Arts & CultureFilm & TV

Review: ‘Moonlight’ is courageous, compassionate, and one of the year’s best films

Chiron is withdrawn and quiet. Nicknamed “Little,” he flees from confrontation, terrified of being chased and beaten by his peers. Who can blame him? Other children, and his own drug-addled mother (Naomie Harris) abuse him. Juan (Mahershala Ali), a local hustler, offers protection and understanding. He predicts Little will make his own path in life. Later, Little (Alex Hibbert)  sits at the dinner table and asks, “What’s a faggot?” He only seeks to understand how he has been labeled.

Moonlight follows Chiron through three periods in his young life, and rejects all labels. Instead, writer-director Barry Jenkins seeks only to understand Chiron’s struggle to find himself and to come to terms with his own identity as a gay black man. There is no judgment; only openness to difference. It is a remarkable breath of fresh air and emotionally devastating. Aided by magnificent performances, it overcomes occasional clumsiness with great grace in its intentions, and offers a look at what it means to be masculine in the modern world.

Masculinity is at the heart of this story, hanging over Chiron’s world and drawing a curtain over what he truly feels. The film’s three chapters, separated by several years and each labeled “Little,” “Chiron” and “Black” after Chiron’s subsequent identifiers, depict his native Miami (and later Atlanta) as unforgiving, intolerant suburban metropolises. Chiron finds solace from his tormentors in his only friend, Kevin (played in adulthood by Andre Holland). Their relationship holds great meaning, and their conversations dance around unspoken desires and memories. When Chiron, called “Black” in adulthood (Trevante Rhodes) finally lays himself bare in the film’s last moments, Moonlight’s power is important and undeniable.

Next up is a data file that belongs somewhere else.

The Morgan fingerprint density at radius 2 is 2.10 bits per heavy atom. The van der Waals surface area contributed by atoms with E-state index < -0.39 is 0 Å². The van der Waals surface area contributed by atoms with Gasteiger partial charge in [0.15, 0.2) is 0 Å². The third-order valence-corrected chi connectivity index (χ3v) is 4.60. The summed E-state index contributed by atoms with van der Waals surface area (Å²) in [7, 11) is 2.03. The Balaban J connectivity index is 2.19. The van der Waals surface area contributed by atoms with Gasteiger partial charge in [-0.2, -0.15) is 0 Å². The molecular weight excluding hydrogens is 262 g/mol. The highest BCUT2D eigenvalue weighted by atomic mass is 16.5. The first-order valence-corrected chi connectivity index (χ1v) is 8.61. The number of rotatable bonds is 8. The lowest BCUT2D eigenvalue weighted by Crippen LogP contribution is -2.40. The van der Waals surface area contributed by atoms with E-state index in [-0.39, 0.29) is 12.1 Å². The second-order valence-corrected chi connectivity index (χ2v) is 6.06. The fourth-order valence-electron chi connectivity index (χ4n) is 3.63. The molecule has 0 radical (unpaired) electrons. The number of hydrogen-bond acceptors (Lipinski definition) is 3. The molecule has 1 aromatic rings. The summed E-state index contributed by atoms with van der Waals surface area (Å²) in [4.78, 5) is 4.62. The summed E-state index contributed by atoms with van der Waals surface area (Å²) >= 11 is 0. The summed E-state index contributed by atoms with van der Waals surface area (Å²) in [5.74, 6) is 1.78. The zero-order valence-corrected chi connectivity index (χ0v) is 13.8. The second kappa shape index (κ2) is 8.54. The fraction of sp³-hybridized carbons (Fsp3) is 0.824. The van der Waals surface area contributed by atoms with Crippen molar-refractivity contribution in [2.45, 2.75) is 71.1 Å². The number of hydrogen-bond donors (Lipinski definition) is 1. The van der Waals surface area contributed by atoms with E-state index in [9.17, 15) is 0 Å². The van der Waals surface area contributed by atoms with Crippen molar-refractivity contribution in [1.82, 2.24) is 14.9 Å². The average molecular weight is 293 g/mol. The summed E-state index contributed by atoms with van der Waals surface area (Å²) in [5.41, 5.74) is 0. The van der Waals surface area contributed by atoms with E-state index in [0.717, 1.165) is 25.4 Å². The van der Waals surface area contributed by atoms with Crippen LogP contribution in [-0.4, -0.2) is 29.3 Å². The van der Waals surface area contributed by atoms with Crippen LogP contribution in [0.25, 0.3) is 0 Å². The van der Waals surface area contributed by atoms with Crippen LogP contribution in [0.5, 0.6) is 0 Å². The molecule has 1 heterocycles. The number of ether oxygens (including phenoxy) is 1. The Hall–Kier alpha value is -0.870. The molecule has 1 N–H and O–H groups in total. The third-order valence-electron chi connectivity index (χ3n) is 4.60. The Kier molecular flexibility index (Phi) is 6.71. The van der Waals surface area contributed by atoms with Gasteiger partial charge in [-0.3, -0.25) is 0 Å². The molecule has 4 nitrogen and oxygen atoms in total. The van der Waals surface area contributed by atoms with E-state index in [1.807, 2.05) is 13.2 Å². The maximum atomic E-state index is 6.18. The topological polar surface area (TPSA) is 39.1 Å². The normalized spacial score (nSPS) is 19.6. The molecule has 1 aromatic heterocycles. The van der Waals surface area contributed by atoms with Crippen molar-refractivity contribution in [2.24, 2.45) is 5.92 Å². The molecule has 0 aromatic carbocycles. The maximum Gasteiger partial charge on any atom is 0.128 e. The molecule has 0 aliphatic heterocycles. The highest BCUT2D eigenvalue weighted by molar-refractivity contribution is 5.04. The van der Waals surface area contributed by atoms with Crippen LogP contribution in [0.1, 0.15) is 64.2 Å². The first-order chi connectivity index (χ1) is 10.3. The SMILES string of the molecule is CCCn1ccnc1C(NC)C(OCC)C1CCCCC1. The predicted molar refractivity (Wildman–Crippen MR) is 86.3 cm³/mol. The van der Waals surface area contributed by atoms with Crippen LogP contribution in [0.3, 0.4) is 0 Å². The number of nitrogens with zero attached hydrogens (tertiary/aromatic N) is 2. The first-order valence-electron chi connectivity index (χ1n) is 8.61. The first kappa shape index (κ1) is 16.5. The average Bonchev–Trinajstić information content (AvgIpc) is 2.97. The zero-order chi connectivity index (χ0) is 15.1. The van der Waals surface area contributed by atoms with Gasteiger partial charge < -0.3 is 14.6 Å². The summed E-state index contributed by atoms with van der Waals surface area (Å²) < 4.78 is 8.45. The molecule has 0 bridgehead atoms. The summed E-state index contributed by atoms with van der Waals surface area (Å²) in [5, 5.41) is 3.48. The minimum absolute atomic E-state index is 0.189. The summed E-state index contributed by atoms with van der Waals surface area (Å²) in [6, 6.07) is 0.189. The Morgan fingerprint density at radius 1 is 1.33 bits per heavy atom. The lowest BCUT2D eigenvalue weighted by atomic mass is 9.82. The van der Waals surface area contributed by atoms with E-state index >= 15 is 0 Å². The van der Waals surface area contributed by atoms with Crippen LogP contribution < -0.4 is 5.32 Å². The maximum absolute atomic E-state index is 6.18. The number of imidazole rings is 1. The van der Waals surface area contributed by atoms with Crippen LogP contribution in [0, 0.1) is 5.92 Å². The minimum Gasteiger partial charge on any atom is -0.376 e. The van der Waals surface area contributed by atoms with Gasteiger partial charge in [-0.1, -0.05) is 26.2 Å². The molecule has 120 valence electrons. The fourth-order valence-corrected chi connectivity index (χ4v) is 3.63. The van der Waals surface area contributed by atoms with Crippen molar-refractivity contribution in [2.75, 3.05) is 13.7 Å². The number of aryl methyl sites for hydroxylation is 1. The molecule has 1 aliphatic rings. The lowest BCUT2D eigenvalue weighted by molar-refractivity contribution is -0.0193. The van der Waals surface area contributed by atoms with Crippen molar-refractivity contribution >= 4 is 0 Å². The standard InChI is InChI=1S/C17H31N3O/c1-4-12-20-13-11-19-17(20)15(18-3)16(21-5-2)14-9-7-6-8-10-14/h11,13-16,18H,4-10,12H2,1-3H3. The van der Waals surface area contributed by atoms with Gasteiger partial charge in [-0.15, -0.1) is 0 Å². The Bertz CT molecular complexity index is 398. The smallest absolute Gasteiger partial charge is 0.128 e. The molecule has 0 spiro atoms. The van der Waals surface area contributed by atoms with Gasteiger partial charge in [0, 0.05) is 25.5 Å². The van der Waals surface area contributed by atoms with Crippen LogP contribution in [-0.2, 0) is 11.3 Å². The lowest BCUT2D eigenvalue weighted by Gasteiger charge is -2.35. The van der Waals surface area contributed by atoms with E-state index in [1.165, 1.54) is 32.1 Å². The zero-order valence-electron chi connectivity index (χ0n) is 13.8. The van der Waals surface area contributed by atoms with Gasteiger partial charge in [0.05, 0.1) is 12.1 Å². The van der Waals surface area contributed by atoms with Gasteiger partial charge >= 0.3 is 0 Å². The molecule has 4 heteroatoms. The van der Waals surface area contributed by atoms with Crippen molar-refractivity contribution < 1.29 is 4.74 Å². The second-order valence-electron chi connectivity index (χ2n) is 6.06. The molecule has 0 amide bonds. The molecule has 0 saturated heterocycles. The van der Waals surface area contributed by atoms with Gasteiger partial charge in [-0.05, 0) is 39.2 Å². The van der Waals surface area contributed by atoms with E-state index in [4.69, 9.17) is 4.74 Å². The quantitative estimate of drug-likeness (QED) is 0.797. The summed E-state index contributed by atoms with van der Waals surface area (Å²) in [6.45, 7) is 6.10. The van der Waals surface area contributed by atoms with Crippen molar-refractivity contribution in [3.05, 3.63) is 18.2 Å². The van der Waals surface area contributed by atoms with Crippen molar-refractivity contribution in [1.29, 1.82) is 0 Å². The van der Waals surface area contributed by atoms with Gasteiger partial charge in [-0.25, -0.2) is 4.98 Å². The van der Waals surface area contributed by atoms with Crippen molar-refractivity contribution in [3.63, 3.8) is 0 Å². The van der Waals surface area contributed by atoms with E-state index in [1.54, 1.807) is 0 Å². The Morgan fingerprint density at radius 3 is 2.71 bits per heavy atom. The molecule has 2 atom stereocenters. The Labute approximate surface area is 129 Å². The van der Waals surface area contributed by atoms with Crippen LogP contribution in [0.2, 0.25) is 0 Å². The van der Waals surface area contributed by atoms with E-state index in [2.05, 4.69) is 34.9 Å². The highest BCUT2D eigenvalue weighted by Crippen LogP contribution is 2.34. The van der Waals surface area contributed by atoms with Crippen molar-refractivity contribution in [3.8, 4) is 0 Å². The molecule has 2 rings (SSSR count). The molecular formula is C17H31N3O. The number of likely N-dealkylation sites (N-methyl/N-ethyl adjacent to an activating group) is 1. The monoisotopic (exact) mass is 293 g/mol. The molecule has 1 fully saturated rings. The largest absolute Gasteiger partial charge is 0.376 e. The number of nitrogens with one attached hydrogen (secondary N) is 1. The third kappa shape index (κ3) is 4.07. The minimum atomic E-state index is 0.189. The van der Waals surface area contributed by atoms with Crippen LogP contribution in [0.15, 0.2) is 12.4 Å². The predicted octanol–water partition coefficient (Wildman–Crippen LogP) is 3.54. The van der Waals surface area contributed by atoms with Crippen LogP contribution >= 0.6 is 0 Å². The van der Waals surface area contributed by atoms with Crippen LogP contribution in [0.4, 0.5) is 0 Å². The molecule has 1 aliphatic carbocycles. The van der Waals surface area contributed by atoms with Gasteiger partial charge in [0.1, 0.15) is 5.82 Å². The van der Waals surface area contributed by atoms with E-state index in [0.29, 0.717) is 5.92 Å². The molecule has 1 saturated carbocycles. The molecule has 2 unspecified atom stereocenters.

Unfortunately, the same cannot be said for the film’s technical aspects, which suffer from a visual and aural palette seemingly designed only to maximize the film’s loftiness. Cinematographer James Laxton alternates between roaming, handheld shots and static, artfully framed portraits and landscapes. It’s a mix that demonstrates great skill but seems at odds with the narrative’s personal nature.

Jenkins regularly dabbles in the surreal, with dream sequences that display plenty of visual splendor but offer little in terms of thematic heft. The musical score further hampers the film, with swelling, self-serious violins intended to lift the film to artful but pretentious heights. These elements create distance between the audience and Moonlight’s themes, rather than fostering a connection between them.

The narrative’s execution is also problematic, if laudable in its intentions. By separating Chiron’s upbringing into a series of defining moments, Jenkins draws a significant amount of emotion and meaning from the story. But this comes with the sacrifice of authenticity; the plot appears distinctly design to maximize feeling, rather than completely genuine. As uncommon as these themes and subjects are in cinema, the film’s structure is anything but unique, and it shows.

But despite it’s flaws, Moonlight’s heart is undoubtedly in the right place. It tackles subjects too often ignored in film, with a careful, well-meaning hand. At its best, it acts as a connection to those who are misunderstood, and gives voice to the hardships and lives of those who feel suffocated by the world’s gaze. Rarely has there been an attempt to critique masculinity and queerness so openly, and with such fearlessness.

Which is why the film’s heavy-handed cinematic tendencies seem so ill-advised. Too often, Jenkins erects barriers between Chiron and the audience. But in Moonlight’s best moments, those barriers seem to melt away, and we’re left with pure connection and truth. It reminds us why we go to the movies.

Watch a trailer for ‘Moonlight’ here:

Do you appreciate independent student journalism? Emerald Media Group is a non-profit organization. Please consider a donation to support our mission.



Tell us what you think:

Dana Alston

Dana Alston

Dana Alston is an Associate Arts & Culture Editor from San Jose, CA. He writes about film, music, and television. Paul Thomas Anderson is his one true god.

You can follow his meme-endorsed social media ramblings @AlstonDalston on Twitter or Letterboxd, or shoot him some eloquent hate mail at [email protected]